It was here where I had my first Lao laap, a traditional dish of minced pork seasoned with fish sauce and fresh herbs, served with sticky rice. Made fresh to order, too. They also had some of the best fried spring rolls we had in Laos. Delicious.

Worst meals


This is a bakery cafe chain with locations in Luang Prabang and Vientiane. It was one of the few places open during Pi Mai and had air conditioning, so we were taken there twice during the trip. Their bland sandwiches were our most disappointing meals through the trip, and they charged western level prices so didn’t even make up for it by being a cheap eat.

I should note that meals in Laos were generally more expensive than in Thailand, almost twice as much in most cases. An average meal in Thailand was about $3-5 USD versus $5-10 USD in Laos.

Best overall aspects

Small group size

The maximum group size for all the Intrepid tours is 16 people. We had an especially small group with only 4 of us, which was quite ideal. We saw lots of huge coach bus tours throughout our travels, and they always looked like terrible experiences being herded around like cattle. With our tiny group, we avoided feeling too cramped in the minibus and it was much easier to corral all of us together. Luckily, our travel mates were cool and easy to get along with. We also really liked our guide, who was a guy from Chiang Mai about our age. It felt like a much more authentic experience to have a local showing us around.

Easy logistics

It was nice to be able to sit back and enjoy the experience, not worrying about transportation or accommodations, as these were all arranged by Intrepid. We ran ahead of schedule on several occasions and never felt too rushed around.

Lots of free time

This could be viewed as a negative for some people looking for more guidance given that this is supposed to be an organized tour, but I appreciated the opportunity to go off and do our own thing throughout the trip. I did do a fair amount of research on my own ahead of time, which I think made all the difference in improving my trip experience.

Worst overall aspects

Missing the sale price

I booked the trip about 3 months in advance, and was dismayed to see the price go down by nearly $500 CAD about a month before departure. At that point it was too late to cancel and rebook for the sale price, as I would have had to forfeit my deposit. A frustrating experience, to say the least. Next time, I will probably hold off on booking the tour in order to take advantage of their last minute deals.

Quality of accommodations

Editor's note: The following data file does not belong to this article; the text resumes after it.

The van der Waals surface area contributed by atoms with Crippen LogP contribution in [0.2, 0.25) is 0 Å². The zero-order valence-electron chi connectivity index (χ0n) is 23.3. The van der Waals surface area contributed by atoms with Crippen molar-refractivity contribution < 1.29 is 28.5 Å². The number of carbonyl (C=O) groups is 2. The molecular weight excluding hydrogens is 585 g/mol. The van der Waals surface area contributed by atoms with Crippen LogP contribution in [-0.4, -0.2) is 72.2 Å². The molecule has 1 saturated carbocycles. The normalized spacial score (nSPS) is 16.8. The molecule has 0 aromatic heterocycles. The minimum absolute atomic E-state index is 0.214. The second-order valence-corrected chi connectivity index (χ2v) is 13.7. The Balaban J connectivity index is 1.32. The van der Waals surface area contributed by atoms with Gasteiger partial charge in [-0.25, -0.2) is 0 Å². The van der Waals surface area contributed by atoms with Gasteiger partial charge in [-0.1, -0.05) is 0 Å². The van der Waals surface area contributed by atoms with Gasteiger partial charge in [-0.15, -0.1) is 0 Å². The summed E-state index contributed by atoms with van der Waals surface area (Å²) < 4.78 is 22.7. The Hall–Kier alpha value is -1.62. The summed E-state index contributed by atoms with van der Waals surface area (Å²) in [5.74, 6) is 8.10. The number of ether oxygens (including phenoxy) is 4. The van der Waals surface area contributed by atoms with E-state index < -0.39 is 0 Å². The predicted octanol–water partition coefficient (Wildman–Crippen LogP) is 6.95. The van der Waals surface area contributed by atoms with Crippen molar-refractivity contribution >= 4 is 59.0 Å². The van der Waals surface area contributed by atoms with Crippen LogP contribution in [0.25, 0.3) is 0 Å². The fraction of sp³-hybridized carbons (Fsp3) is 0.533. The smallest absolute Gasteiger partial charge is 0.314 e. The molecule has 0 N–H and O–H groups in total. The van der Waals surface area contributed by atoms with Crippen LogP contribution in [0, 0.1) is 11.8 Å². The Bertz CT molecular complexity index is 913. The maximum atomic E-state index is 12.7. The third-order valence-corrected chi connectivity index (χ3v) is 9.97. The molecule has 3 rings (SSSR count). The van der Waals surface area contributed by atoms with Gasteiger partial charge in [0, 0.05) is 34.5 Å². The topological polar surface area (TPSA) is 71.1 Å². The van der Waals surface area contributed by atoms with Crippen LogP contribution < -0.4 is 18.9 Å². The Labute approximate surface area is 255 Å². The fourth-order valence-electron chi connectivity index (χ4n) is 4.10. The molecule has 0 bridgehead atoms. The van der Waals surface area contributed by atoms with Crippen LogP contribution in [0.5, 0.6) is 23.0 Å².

Given the amount we paid, we didn’t really get good bang for our buck when it came to accommodations. Even higher end hotels in the places we visited can be found for less than $50 USD per night, so there were definitely some better options out there. However, I will acknowledge that Intrepid did advise us of this and I tempered my expectations before embarking on the trip.

Smoke everywhere!

Those traveling to this region between February and April, be forewarned about burning season. The air quality does vary from year to year, but apparently conditions were especially bad this year. As mentioned above, the haze prevented us from fully enjoying a lot of the scenery and it would be tough on anyone with respiratory issues. We did see some nice blue skies toward the end of the trip around Pi Mai and Songkran, so it seems things improve considerably toward mid to late April. Fortunately I didn’t feel physically ill at any point, but it would be nice to come back perhaps in December or January when conditions are the most pleasant.

Final thoughts

I probably shouldn’t end this entry on a negative note, so I’ll just finish off with saying that yes, I would recommend the Intrepid Travel Thailand and Laos Adventure. It isn’t a perfect tour but it was a fantastic way for Mr. Chuckles and me to be introduced to Southeast Asia and meet some other well traveled people. Hopefully we’ll be back here in the future and we are going to consider some of Intrepid’s other tours, perhaps in Vietnam next time. Oh, the places we’ll go!

9 responses to “Best and worst of Intrepid Travel Thailand & Laos Adventure”

  1. Great post. It’s helpful to see the pros and cons. I may steal this format to review our SE Asia REI trip when it’s all said and done, if I may?

    Liked by 1 person

    1. Of course! Looking forward to reading about that trip. Cambodia is on my travel bucket list too so I’ll be interested to hear about your experience!

      Liked by 1 person

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  4. Ive always wanted to do a trip with these guys, but just have never pulled the trigger. Thanks for the thorough review!